By MARSHA MERCER
About once a week, House Democrats try to force President Donald Trump to release his tax returns, and about once a week House Republicans stop them.
Republicans Tuesday blocked a Democratic resolution on the House floor about the same time Republicans in the House Ways and Means Committee defeated a similar Democratic effort.
Trump’s tax returns should not be a partisan issue – and if their release becomes a long-running battle, both parties will lose. To move ahead with his agenda, the president needs to release his returns now.
Most people want Trump to release his returns, polls show. Plus, nearly 1.1 million people signed a petition on the White House web site, calling for their release.
Many Republicans wish he had done so long ago, as his predecessors did for the last 40 years.
It’s “disqualifying for a modern-day presidential nominee to refuse” to release his returns, 2012 GOP presidential nominee Mitt Romney said during the campaign.
“Republican voters, GOP officials, and all Americans should demand that Donald Trump release his tax returns, something he refuses to do with the flimsiest of excuses,” National Review columnist John Fund wrote a year ago.
If it was true then, why not now? Mainly because Trump is in the White House and he doesn’t want to.
“What’s he got to hide?” asked Rep. Bill Pascrell, D-N.J., who has led the effort to force release under a 1924 law that allows Ways and Means to obtain tax returns of executive branch officials.
With Trump about to start on tax reform, Democrats rightly argue that people have a right to know the president’s financial relationships and potential conflicts of interest. Republican House leaders counter that forcing Trump to release his returns would jeopardize his individual civil liberties and right to privacy.
Only two Republicans broke with their party – Reps. Walter Jones of North Carolina and Mark Sanford of South Carolina. Others have tried to have it both ways.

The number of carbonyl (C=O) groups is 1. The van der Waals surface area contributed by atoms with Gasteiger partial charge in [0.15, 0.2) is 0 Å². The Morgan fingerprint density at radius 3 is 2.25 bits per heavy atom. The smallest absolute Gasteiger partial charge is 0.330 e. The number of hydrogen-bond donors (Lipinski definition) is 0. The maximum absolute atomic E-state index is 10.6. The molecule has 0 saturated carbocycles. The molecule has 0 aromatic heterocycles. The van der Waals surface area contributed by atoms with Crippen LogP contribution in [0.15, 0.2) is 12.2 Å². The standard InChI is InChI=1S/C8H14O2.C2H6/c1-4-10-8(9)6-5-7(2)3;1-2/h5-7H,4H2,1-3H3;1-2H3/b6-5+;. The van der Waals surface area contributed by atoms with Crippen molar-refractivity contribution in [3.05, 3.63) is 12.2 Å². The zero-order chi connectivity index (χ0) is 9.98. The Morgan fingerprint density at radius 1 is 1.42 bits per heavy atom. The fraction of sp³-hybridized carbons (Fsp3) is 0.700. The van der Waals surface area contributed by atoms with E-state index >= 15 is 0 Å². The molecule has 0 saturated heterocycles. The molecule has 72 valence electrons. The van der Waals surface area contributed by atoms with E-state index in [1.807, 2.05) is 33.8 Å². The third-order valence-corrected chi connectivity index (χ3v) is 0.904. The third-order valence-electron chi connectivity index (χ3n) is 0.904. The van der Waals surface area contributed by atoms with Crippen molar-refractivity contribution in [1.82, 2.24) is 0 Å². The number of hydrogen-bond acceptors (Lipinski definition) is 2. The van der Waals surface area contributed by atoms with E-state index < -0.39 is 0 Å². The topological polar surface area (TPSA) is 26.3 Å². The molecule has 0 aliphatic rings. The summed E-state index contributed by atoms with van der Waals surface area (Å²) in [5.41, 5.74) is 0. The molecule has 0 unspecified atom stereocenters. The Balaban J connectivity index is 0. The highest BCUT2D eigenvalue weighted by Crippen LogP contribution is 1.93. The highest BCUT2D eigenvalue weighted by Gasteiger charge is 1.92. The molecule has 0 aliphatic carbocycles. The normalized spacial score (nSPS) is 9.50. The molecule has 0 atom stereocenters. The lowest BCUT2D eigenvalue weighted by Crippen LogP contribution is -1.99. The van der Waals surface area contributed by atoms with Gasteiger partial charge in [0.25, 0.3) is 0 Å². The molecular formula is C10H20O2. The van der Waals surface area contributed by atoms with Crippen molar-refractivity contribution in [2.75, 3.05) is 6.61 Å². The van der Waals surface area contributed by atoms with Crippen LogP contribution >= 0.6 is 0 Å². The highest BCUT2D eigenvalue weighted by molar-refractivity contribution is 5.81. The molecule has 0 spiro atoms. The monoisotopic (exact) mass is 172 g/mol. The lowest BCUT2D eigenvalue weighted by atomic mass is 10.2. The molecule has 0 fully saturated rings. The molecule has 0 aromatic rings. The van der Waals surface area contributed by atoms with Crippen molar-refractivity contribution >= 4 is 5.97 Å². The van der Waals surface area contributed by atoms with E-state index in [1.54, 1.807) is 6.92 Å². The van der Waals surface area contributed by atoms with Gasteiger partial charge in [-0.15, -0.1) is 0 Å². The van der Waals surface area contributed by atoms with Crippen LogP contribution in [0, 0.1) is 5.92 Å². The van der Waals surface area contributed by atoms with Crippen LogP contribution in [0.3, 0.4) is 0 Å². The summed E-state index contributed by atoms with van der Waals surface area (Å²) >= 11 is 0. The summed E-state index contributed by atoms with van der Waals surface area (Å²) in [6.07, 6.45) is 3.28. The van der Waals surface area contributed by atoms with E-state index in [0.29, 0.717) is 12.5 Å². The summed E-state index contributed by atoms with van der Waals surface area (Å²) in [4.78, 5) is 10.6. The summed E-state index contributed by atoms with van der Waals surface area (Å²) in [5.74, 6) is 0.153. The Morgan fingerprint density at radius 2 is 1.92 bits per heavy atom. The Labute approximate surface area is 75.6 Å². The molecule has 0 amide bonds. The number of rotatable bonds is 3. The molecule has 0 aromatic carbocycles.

Constituents at a town hall meeting in February cheered Rep. David Young, R-Iowa, when he said: “You run for president, you’re president, you should release your tax returns. It’s a distraction and I think the American people should know,” the AP reported.
In Washington, though, Young voted against the measure. An aide dismissed the vote as a “partisan stunt.”
Trump initially said he couldn’t release his returns because he’s under audit by the IRS, although it’s up to him. Later he said the election proved people don’t care about his taxes.
That’s easy for him to say when people haven’t seen them.
Trump’s refusal has gotten under Democrats’ skin. They need to be wary, though, of casting theatrical show votes for their base, as House Republicans did when they voted more than 60 times to repeal the Affordable Care Act during the Obama years, none of which succeeded.
Hillary Clinton said of Trump in a debate that “maybe he doesn’t want the American people – all of you watching tonight – to know that he’s paid nothing in federal taxes.”
“That makes me smart,” Trump shot back.
We got a glimpse of one year Trump paid taxes -- 2005. Pulitzer-Prize winning investigative reporter Donald Cay Johnston received two pages of the return anonymously by mail and went on MSNBC’s “The Rachel Maddow Show” March 14.
Trump paid about $38 million in taxes on $153 million in income for an effective tax rate of 24 percent. Even though Trump tweeted the reports were “FAKE NEWS,” the White House confirmed the numbers.
“Thank you Rachel Maddow for proving to your #Trump hating followers how successful @realDonaldTrump is & that he paid $40mm in taxes!” Donald Trump Jr. tweeted.
Trump and his wife Melania paid most of their income tax as an alternative minimum tax, which taxpayers must pay in certain circumstances if they claim many itemized deductions. Trump has called for eliminating the AMT.
It should come as no surprise that Trump favors tax policies that will help him and his supporters. More important is whether the policies also benefit most taxpayers.
Republicans and Democrats should work together to persuade -- or force – Trump to release his tax returns for the sake of trust and transparency in government. The people deserve to know.
©2017 Marsha Mercer. All rights reserved.